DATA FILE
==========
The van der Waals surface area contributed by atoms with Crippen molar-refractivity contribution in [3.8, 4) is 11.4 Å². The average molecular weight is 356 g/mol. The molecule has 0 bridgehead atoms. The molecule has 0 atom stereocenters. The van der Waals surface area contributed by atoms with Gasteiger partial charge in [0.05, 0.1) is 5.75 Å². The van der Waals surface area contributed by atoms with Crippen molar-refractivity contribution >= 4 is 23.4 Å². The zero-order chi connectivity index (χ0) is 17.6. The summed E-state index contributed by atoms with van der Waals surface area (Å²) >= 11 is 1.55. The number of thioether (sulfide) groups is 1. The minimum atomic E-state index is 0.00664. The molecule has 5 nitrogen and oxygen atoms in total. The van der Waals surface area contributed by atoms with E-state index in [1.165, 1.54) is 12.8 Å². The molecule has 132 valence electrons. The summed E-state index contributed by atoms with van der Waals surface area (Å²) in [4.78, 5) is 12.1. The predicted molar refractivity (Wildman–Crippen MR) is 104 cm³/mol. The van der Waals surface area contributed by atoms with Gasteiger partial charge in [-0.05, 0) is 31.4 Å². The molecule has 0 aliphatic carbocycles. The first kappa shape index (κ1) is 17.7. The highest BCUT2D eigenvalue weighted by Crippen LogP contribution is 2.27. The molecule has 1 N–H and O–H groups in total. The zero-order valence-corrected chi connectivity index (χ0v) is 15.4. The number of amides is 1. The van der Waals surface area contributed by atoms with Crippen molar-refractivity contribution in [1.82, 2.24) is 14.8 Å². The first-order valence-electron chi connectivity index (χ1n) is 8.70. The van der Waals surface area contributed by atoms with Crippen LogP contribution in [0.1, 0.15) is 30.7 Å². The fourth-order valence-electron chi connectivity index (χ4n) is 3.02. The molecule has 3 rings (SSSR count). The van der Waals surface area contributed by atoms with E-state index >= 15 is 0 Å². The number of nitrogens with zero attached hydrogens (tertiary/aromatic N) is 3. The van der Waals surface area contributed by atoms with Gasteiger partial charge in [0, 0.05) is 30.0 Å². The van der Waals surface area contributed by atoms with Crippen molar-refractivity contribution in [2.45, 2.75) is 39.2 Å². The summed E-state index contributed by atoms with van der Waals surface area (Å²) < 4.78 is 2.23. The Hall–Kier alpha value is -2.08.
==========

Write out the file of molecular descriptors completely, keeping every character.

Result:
The van der Waals surface area contributed by atoms with Crippen molar-refractivity contribution in [3.8, 4) is 11.4 Å². The average molecular weight is 356 g/mol. The molecule has 0 bridgehead atoms. The molecule has 0 atom stereocenters. The van der Waals surface area contributed by atoms with Gasteiger partial charge in [0.05, 0.1) is 5.75 Å². The van der Waals surface area contributed by atoms with Crippen molar-refractivity contribution >= 4 is 23.4 Å². The zero-order chi connectivity index (χ0) is 17.6. The summed E-state index contributed by atoms with van der Waals surface area (Å²) >= 11 is 1.55. The number of thioether (sulfide) groups is 1. The minimum atomic E-state index is 0.00664. The molecule has 5 nitrogen and oxygen atoms in total. The van der Waals surface area contributed by atoms with E-state index in [1.165, 1.54) is 12.8 Å². The molecule has 132 valence electrons. The summed E-state index contributed by atoms with van der Waals surface area (Å²) in [4.78, 5) is 12.1. The predicted molar refractivity (Wildman–Crippen MR) is 104 cm³/mol. The van der Waals surface area contributed by atoms with Gasteiger partial charge in [-0.05, 0) is 31.4 Å². The molecule has 0 aliphatic carbocycles. The first kappa shape index (κ1) is 17.7. The highest BCUT2D eigenvalue weighted by Crippen LogP contribution is 2.27. The molecule has 1 N–H and O–H groups in total. The zero-order valence-corrected chi connectivity index (χ0v) is 15.4. The number of amides is 1. The van der Waals surface area contributed by atoms with Crippen molar-refractivity contribution in [1.82, 2.24) is 14.8 Å². The first-order valence-electron chi connectivity index (χ1n) is 8.70. The van der Waals surface area contributed by atoms with Crippen LogP contribution in [0.1, 0.15) is 30.7 Å². The fourth-order valence-electron chi connectivity index (χ4n) is 3.02. The molecule has 3 rings (SSSR count). The van der Waals surface area contributed by atoms with E-state index >= 15 is 0 Å². The number of nitrogens with zero attached hydrogens (tertiary/aromatic N) is 3. The van der Waals surface area contributed by atoms with Gasteiger partial charge in [0, 0.05) is 30.0 Å². The van der Waals surface area contributed by atoms with Crippen molar-refractivity contribution in [2.45, 2.75) is 39.2 Å². The summed E-state index contributed by atoms with van der Waals surface area (Å²) < 4.78 is 2.23. The Hall–Kier alpha value is -2.08.